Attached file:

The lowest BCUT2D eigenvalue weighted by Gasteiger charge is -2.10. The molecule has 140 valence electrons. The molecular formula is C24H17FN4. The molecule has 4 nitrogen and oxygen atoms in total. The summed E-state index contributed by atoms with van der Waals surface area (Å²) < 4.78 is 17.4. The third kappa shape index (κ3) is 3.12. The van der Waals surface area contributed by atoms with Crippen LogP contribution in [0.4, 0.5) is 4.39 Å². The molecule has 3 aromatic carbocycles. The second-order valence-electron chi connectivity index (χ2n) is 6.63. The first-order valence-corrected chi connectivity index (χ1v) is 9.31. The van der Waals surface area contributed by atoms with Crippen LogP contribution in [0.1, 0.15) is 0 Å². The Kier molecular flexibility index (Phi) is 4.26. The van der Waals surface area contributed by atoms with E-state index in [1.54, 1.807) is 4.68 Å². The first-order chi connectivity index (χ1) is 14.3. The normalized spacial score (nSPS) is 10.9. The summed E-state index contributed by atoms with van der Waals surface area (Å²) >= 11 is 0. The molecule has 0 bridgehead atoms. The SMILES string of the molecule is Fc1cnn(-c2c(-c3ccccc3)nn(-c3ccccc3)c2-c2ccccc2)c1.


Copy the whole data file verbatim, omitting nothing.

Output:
The lowest BCUT2D eigenvalue weighted by Gasteiger charge is -2.10. The molecule has 140 valence electrons. The molecular formula is C24H17FN4. The molecule has 4 nitrogen and oxygen atoms in total. The summed E-state index contributed by atoms with van der Waals surface area (Å²) < 4.78 is 17.4. The third kappa shape index (κ3) is 3.12. The van der Waals surface area contributed by atoms with Crippen LogP contribution in [0.4, 0.5) is 4.39 Å². The molecule has 3 aromatic carbocycles. The second-order valence-electron chi connectivity index (χ2n) is 6.63. The first-order valence-corrected chi connectivity index (χ1v) is 9.31. The van der Waals surface area contributed by atoms with Crippen LogP contribution in [0.1, 0.15) is 0 Å². The Kier molecular flexibility index (Phi) is 4.26. The van der Waals surface area contributed by atoms with E-state index in [1.54, 1.807) is 4.68 Å². The first-order chi connectivity index (χ1) is 14.3. The normalized spacial score (nSPS) is 10.9. The summed E-state index contributed by atoms with van der Waals surface area (Å²) >= 11 is 0. The molecule has 0 bridgehead atoms. The SMILES string of the molecule is Fc1cnn(-c2c(-c3ccccc3)nn(-c3ccccc3)c2-c2ccccc2)c1.